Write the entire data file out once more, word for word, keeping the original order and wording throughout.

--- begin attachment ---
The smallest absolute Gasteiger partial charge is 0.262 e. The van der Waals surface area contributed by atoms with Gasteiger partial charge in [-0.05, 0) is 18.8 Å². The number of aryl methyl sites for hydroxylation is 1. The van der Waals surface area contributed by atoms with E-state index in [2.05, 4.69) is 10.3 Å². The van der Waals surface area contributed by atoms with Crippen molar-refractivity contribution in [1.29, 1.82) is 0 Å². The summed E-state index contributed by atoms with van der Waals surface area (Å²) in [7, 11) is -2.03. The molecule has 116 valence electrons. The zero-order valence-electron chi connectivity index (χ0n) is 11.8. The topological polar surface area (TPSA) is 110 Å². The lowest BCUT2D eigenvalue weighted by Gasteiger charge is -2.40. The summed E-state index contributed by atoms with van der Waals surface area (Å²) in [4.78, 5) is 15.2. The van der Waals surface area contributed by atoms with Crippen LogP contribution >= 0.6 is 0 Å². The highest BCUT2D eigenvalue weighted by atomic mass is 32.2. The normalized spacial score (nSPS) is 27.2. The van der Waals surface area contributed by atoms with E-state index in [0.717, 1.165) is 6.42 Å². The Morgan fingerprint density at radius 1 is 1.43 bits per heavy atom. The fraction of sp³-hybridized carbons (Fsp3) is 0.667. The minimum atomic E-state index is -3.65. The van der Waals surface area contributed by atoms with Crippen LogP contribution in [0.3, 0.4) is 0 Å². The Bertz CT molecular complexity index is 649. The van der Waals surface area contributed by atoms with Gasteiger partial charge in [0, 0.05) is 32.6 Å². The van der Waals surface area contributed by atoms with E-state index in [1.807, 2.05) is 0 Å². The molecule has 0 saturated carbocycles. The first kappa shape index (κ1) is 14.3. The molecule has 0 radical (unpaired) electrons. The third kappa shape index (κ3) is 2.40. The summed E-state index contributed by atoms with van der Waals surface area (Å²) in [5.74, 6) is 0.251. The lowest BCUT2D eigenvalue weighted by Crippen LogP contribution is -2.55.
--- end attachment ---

The smallest absolute Gasteiger partial charge is 0.262 e. The van der Waals surface area contributed by atoms with Gasteiger partial charge in [-0.05, 0) is 18.8 Å². The number of aryl methyl sites for hydroxylation is 1. The van der Waals surface area contributed by atoms with E-state index in [2.05, 4.69) is 10.3 Å². The van der Waals surface area contributed by atoms with Crippen molar-refractivity contribution in [1.29, 1.82) is 0 Å². The summed E-state index contributed by atoms with van der Waals surface area (Å²) in [7, 11) is -2.03. The molecule has 116 valence electrons. The zero-order valence-electron chi connectivity index (χ0n) is 11.8. The topological polar surface area (TPSA) is 110 Å². The lowest BCUT2D eigenvalue weighted by Gasteiger charge is -2.40. The summed E-state index contributed by atoms with van der Waals surface area (Å²) in [4.78, 5) is 15.2. The van der Waals surface area contributed by atoms with Crippen LogP contribution >= 0.6 is 0 Å². The highest BCUT2D eigenvalue weighted by atomic mass is 32.2. The normalized spacial score (nSPS) is 27.2. The van der Waals surface area contributed by atoms with E-state index in [0.717, 1.165) is 6.42 Å². The Morgan fingerprint density at radius 1 is 1.43 bits per heavy atom. The fraction of sp³-hybridized carbons (Fsp3) is 0.667. The minimum atomic E-state index is -3.65. The van der Waals surface area contributed by atoms with Crippen LogP contribution in [0.3, 0.4) is 0 Å². The Bertz CT molecular complexity index is 649. The van der Waals surface area contributed by atoms with Gasteiger partial charge in [0, 0.05) is 32.6 Å². The van der Waals surface area contributed by atoms with E-state index in [1.807, 2.05) is 0 Å². The molecule has 0 saturated carbocycles. The first kappa shape index (κ1) is 14.3. The molecule has 0 radical (unpaired) electrons. The third kappa shape index (κ3) is 2.40. The summed E-state index contributed by atoms with van der Waals surface area (Å²) in [5.74, 6) is 0.251. The lowest BCUT2D eigenvalue weighted by Crippen LogP contribution is -2.55.